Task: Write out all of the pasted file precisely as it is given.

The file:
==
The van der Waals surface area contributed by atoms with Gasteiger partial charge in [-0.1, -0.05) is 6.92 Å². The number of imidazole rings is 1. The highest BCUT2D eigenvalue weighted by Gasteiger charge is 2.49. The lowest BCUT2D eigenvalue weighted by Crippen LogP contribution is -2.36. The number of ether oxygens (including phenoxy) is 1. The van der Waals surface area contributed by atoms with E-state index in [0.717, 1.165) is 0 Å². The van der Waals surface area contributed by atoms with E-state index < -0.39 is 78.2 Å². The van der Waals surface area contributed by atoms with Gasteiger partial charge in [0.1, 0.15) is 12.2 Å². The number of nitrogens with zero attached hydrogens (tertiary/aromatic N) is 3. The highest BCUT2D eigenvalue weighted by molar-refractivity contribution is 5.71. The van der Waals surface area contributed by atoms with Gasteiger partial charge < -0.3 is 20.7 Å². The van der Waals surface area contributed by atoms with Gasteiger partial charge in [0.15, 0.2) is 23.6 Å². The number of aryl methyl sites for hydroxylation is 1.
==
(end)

The van der Waals surface area contributed by atoms with Gasteiger partial charge in [-0.1, -0.05) is 6.92 Å². The number of imidazole rings is 1. The highest BCUT2D eigenvalue weighted by Gasteiger charge is 2.49. The lowest BCUT2D eigenvalue weighted by Crippen LogP contribution is -2.36. The number of ether oxygens (including phenoxy) is 1. The van der Waals surface area contributed by atoms with E-state index in [0.717, 1.165) is 0 Å². The van der Waals surface area contributed by atoms with E-state index < -0.39 is 78.2 Å². The van der Waals surface area contributed by atoms with Gasteiger partial charge in [0.1, 0.15) is 12.2 Å². The number of nitrogens with zero attached hydrogens (tertiary/aromatic N) is 3. The highest BCUT2D eigenvalue weighted by molar-refractivity contribution is 5.71. The van der Waals surface area contributed by atoms with Gasteiger partial charge < -0.3 is 20.7 Å². The van der Waals surface area contributed by atoms with Gasteiger partial charge in [0.15, 0.2) is 23.6 Å². The number of aryl methyl sites for hydroxylation is 1.